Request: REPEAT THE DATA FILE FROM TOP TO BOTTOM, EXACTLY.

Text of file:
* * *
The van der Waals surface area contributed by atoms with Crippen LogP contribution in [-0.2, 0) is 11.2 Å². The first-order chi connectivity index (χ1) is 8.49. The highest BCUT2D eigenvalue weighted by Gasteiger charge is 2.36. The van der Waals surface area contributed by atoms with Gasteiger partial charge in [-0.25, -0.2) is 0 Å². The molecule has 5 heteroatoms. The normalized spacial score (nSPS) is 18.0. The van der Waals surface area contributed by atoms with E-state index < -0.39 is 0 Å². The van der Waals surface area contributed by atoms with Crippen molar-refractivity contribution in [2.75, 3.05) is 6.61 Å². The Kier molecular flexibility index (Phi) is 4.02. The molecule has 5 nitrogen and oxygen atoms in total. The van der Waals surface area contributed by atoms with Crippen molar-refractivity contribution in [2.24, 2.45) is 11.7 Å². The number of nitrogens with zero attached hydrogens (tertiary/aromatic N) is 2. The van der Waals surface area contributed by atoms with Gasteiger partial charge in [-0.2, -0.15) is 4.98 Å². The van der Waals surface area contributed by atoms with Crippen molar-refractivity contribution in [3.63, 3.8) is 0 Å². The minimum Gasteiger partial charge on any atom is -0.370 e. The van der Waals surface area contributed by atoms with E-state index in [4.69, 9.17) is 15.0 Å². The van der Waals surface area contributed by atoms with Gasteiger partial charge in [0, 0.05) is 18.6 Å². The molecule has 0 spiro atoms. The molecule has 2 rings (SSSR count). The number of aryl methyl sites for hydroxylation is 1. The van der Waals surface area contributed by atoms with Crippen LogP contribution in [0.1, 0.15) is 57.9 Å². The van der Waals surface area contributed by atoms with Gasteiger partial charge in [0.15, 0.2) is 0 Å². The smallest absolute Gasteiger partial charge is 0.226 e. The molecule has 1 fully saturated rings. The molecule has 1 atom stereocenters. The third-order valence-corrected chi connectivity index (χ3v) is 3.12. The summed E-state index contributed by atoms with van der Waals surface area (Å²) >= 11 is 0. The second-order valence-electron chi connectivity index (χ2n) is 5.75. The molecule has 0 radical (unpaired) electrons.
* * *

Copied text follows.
The van der Waals surface area contributed by atoms with Crippen LogP contribution in [-0.2, 0) is 11.2 Å². The first-order chi connectivity index (χ1) is 8.49. The highest BCUT2D eigenvalue weighted by Gasteiger charge is 2.36. The van der Waals surface area contributed by atoms with Gasteiger partial charge in [-0.25, -0.2) is 0 Å². The molecule has 5 heteroatoms. The normalized spacial score (nSPS) is 18.0. The van der Waals surface area contributed by atoms with E-state index < -0.39 is 0 Å². The van der Waals surface area contributed by atoms with Crippen molar-refractivity contribution in [2.75, 3.05) is 6.61 Å². The Kier molecular flexibility index (Phi) is 4.02. The molecule has 5 nitrogen and oxygen atoms in total. The van der Waals surface area contributed by atoms with Crippen molar-refractivity contribution in [2.24, 2.45) is 11.7 Å². The number of nitrogens with zero attached hydrogens (tertiary/aromatic N) is 2. The van der Waals surface area contributed by atoms with Gasteiger partial charge in [-0.2, -0.15) is 4.98 Å². The van der Waals surface area contributed by atoms with Crippen molar-refractivity contribution in [3.63, 3.8) is 0 Å². The minimum Gasteiger partial charge on any atom is -0.370 e. The van der Waals surface area contributed by atoms with E-state index in [4.69, 9.17) is 15.0 Å². The van der Waals surface area contributed by atoms with Gasteiger partial charge in [0, 0.05) is 18.6 Å². The molecule has 0 spiro atoms. The molecule has 2 rings (SSSR count). The number of aryl methyl sites for hydroxylation is 1. The van der Waals surface area contributed by atoms with Crippen LogP contribution in [0.1, 0.15) is 57.9 Å². The van der Waals surface area contributed by atoms with Gasteiger partial charge in [0.15, 0.2) is 0 Å². The smallest absolute Gasteiger partial charge is 0.226 e. The molecule has 1 fully saturated rings. The molecule has 1 atom stereocenters. The third-order valence-corrected chi connectivity index (χ3v) is 3.12. The summed E-state index contributed by atoms with van der Waals surface area (Å²) >= 11 is 0. The second-order valence-electron chi connectivity index (χ2n) is 5.75. The molecule has 0 radical (unpaired) electrons.